Virginia Marijuana Advocates Disappointed by Proposed Bill, Refocusing Agenda

Virginia Marijuana Advocates Disappointed by Proposed Bill, Refocusing Agenda

The state's Senate majority leader introduced legislation that eliminates jail time for first-offense possession but falls short of decriminalization.

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January 23, 2018
WTVR
Legislation and regulation News Politics State by State: Virginia

RICHMOND, Va. – Marijuana law reform advocates are refocusing their agenda after Virginia’s Senate majority leader introduced a bill that eliminates jail time for first-offense possession but falls short of decriminalization—a concept he earlier said he would support.

Under the bill by Sen. Thomas Norment Jr., R-James City, first-time marijuana possession offenders would be fined but also have a chance to have their records expunged. It isn’t the decriminalization bill Norment told The Virginian-Pilot he supported last November. But a spokesperson for the majority leader now says such a bill, which could have made first-time possession a civil offense, would have little chance of passing the House of Delegates.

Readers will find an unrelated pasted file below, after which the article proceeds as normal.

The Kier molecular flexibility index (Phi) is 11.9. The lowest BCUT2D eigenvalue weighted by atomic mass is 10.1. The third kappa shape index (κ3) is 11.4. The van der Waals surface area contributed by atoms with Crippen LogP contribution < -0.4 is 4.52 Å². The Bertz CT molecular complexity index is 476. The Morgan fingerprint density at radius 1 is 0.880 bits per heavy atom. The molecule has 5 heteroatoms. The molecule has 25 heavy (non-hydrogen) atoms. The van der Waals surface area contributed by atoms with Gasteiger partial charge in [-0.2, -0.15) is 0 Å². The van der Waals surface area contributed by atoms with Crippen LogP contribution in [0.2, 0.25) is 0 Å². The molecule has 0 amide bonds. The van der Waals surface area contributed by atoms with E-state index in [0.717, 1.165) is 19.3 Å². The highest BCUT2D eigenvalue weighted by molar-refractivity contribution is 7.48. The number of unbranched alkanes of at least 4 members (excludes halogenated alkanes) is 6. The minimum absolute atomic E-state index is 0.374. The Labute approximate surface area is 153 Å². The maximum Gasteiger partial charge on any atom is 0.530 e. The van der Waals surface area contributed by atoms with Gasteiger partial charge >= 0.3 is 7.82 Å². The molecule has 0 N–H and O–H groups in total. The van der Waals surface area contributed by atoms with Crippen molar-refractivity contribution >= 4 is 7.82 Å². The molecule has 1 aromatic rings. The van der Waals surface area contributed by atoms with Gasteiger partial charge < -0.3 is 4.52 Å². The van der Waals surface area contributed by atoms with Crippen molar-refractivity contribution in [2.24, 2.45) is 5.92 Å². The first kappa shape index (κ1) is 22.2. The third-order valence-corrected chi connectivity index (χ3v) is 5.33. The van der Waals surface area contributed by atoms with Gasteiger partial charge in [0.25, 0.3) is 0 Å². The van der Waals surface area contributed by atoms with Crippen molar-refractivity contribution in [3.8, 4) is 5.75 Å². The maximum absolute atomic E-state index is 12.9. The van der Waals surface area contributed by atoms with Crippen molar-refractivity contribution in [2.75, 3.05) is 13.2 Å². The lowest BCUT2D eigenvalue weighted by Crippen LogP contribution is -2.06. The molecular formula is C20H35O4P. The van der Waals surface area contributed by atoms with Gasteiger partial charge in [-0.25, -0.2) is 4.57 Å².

RELATED: Virginia Senate Majority Leader's Bill Would Decriminalize Marijuana for First Offenders

“It’s a disappointment to thousands of Virginians and particularly to his constituents, who were looking for him to be the leader on this issue,” said Jenn Michelle Pedini, executive director of Virginia NORML, a marijuana reform advocacy group.

Reform advocates, who gathered at the Virginia 2018 Cannabis Conference in Richmond on Sunday and Monday, said they support the bill despite it not going far enough, but are now focusing their attention on legislation including a measure by Sen. Siobhan Dunnavant, R-Henrico, that would expand the use of medical cannabis in Virginia.

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